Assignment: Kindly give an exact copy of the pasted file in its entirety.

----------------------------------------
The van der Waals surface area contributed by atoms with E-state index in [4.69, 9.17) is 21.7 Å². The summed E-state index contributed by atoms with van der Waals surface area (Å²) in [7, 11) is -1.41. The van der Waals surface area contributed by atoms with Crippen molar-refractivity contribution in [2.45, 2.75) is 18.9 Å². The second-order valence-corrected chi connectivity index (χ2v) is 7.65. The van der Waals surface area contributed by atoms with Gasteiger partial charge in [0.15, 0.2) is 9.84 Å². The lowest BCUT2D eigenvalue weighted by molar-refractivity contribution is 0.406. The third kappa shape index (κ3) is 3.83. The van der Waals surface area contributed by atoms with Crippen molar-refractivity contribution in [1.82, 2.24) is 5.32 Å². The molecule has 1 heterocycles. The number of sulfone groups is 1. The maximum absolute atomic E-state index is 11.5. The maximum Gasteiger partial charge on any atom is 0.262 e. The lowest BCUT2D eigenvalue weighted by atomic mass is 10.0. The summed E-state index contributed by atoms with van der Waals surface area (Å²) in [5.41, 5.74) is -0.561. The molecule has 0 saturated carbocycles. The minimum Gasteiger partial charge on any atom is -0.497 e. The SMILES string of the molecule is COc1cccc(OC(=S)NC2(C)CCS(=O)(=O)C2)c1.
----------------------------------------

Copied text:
The van der Waals surface area contributed by atoms with E-state index in [4.69, 9.17) is 21.7 Å². The summed E-state index contributed by atoms with van der Waals surface area (Å²) in [7, 11) is -1.41. The van der Waals surface area contributed by atoms with Crippen molar-refractivity contribution in [2.45, 2.75) is 18.9 Å². The second-order valence-corrected chi connectivity index (χ2v) is 7.65. The van der Waals surface area contributed by atoms with Gasteiger partial charge in [0.15, 0.2) is 9.84 Å². The lowest BCUT2D eigenvalue weighted by molar-refractivity contribution is 0.406. The third kappa shape index (κ3) is 3.83. The van der Waals surface area contributed by atoms with Crippen molar-refractivity contribution in [1.82, 2.24) is 5.32 Å². The molecule has 1 heterocycles. The number of sulfone groups is 1. The maximum absolute atomic E-state index is 11.5. The maximum Gasteiger partial charge on any atom is 0.262 e. The lowest BCUT2D eigenvalue weighted by atomic mass is 10.0. The summed E-state index contributed by atoms with van der Waals surface area (Å²) in [5.41, 5.74) is -0.561. The molecule has 0 saturated carbocycles. The minimum Gasteiger partial charge on any atom is -0.497 e. The SMILES string of the molecule is COc1cccc(OC(=S)NC2(C)CCS(=O)(=O)C2)c1.